In TEAL companies, bosses are eliminated and replaced by flat hierarchies, granting every employee the power to make decisions independently.

Why are so many companies adopting the TEAL model? One reason is that self-management makes organizations more effective and more profitable.

Consider the Dutch home nursing company Buurtzorg. Rather than having a manager responsible for making decisions, management tasks are distributed across all nurses. This allows each person to independently decide which priorities to follow.

This approach is actually hugely efficient. According to a 2009 study, Buurtzorg ends up spending 40 percent less time with each client.

And especially when you consider the fact that Buurtzorg nurses spend time having coffee and chatting with clients, and not simply counting the minutes of each visit and treating customers like “products,” the findings of the study are impressive.

It’s also worth noting that the study estimated that by adopting the Buurtzorg model as a home care standard, the Netherlands could save up to $2 billion Euros every year.

As you can see, the TEAL model is effective, but what is it that makes it effective?

Removing bosses and middle management stimulates employees’ personal abilities, leading to a more motivated and professional workforce.

If you don’t have managerial hierarchies, people simply can’t dump decisions on their colleagues. They have to face problems themselves, even when it’s tough. So although this system demands much more of every employee, it’s also hugely rewarding.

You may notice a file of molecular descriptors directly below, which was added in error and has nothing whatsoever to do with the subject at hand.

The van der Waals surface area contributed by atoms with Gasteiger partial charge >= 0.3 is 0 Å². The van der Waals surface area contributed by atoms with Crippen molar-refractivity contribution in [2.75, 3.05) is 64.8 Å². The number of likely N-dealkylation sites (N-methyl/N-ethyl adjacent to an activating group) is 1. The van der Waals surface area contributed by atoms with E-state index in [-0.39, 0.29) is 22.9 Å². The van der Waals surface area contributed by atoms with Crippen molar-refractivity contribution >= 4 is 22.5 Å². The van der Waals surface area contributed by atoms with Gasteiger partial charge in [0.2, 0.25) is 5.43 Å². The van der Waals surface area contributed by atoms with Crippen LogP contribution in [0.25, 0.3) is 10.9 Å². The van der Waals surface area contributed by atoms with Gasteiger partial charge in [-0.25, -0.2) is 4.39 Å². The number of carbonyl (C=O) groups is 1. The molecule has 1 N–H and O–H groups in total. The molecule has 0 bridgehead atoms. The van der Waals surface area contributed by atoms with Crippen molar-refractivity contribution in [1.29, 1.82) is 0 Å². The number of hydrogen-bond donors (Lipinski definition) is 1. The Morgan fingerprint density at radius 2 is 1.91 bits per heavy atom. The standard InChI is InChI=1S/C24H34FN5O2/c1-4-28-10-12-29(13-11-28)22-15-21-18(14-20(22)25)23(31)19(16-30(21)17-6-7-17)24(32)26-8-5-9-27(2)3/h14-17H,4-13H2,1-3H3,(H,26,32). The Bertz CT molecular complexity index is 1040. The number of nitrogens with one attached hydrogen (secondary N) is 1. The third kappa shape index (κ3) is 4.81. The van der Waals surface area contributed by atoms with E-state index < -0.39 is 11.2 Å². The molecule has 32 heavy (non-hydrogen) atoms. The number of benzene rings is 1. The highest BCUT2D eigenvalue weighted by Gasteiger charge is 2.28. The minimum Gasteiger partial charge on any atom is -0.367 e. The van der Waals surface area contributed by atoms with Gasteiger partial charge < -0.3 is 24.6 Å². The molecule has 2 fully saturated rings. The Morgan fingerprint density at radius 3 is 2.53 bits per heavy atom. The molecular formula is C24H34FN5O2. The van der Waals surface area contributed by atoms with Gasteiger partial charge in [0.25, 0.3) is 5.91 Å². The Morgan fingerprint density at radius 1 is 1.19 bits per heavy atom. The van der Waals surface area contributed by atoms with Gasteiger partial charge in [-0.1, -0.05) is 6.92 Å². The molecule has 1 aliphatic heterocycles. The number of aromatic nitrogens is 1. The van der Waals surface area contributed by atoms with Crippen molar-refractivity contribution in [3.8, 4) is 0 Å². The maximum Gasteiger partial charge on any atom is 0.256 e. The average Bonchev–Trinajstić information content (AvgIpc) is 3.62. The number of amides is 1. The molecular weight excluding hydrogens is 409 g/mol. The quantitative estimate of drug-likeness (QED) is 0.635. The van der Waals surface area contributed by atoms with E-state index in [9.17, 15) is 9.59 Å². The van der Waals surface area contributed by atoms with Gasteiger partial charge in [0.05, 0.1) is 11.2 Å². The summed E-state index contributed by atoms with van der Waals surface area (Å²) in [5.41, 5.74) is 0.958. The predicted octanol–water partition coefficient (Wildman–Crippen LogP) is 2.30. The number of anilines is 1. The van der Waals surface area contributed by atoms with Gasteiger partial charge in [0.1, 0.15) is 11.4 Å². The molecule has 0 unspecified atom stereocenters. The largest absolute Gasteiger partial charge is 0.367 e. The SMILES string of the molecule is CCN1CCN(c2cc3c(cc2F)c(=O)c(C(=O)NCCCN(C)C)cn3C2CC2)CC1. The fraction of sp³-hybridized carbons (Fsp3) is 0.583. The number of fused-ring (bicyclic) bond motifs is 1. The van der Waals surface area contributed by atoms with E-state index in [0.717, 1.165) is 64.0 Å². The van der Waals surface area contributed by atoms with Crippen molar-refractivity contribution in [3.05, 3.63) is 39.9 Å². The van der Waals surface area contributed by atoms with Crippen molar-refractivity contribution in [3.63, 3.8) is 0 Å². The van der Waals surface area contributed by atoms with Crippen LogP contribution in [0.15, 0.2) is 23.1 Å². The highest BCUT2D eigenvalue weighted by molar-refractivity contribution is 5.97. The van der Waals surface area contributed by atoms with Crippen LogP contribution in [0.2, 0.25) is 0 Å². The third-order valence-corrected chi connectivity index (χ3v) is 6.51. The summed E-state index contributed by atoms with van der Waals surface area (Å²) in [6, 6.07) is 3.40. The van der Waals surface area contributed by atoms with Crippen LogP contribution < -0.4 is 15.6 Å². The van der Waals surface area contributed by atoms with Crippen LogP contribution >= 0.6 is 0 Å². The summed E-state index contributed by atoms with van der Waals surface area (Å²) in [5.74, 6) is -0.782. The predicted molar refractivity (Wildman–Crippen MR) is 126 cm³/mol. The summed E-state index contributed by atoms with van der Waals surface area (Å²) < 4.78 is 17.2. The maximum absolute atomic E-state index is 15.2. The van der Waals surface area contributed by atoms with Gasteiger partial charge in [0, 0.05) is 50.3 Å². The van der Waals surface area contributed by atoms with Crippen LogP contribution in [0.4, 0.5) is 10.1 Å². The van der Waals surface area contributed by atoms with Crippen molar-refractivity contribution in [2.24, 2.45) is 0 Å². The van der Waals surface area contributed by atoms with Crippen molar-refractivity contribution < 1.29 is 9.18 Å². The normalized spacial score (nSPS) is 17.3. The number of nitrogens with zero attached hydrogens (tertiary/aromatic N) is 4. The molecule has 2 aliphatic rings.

To that end, nurses at Buurtzorg were surprised by how much more motivated and energetic they felt without having bosses making all the decisions and ordering staff around.

Reinventing Organizations Key Idea #3: In the new organization, employees follow an advice process to ensure efficient decision making.

If everyone is their own boss within an organization, wouldn’t that lead to chaos?

Well, no. Ultimately, the TEAL model relies on an advice process to ensure efficient decision making.

Anyone within a TEAL organization can make decisions, as long as they first seek advice from affected parties and those with expertise. It’s important to note that even if one of these advice-givers opposes the idea, the final decision lies with the person seeking advice.

For example, when Shazad Qasim, a financial analyst at U.S. electrical company AES, told the CEO that he wanted to research the possibility of setting up a power plant in Pakistan, the CEO was skeptical.

But since the company followed the advice process, Qasim pursued his idea anyway. And eventually, Qasim himself, and not the CEO or the executive board, decided to invest $200 million in the new plant. Two years later, the plant was a phenomenal success, worth $700 million.

Another important feature of TEAL organizations is that employees don’t have strict job titles but rather a number of roles. And as long as they follow the advice process, employees are free to create new roles for themselves.

Formally, this occurs according to an organizational model called holacracy.

In a holacratic company, roles and collaboration are discussed in regular company-wide “governance meetings.” These meetings typically follow a strict process and are guided by a facilitator, to ensure no single person can dominate decision making.

During these meetings, anyone who feels the need for a new role or some other change can propose the idea and have it addressed fairly.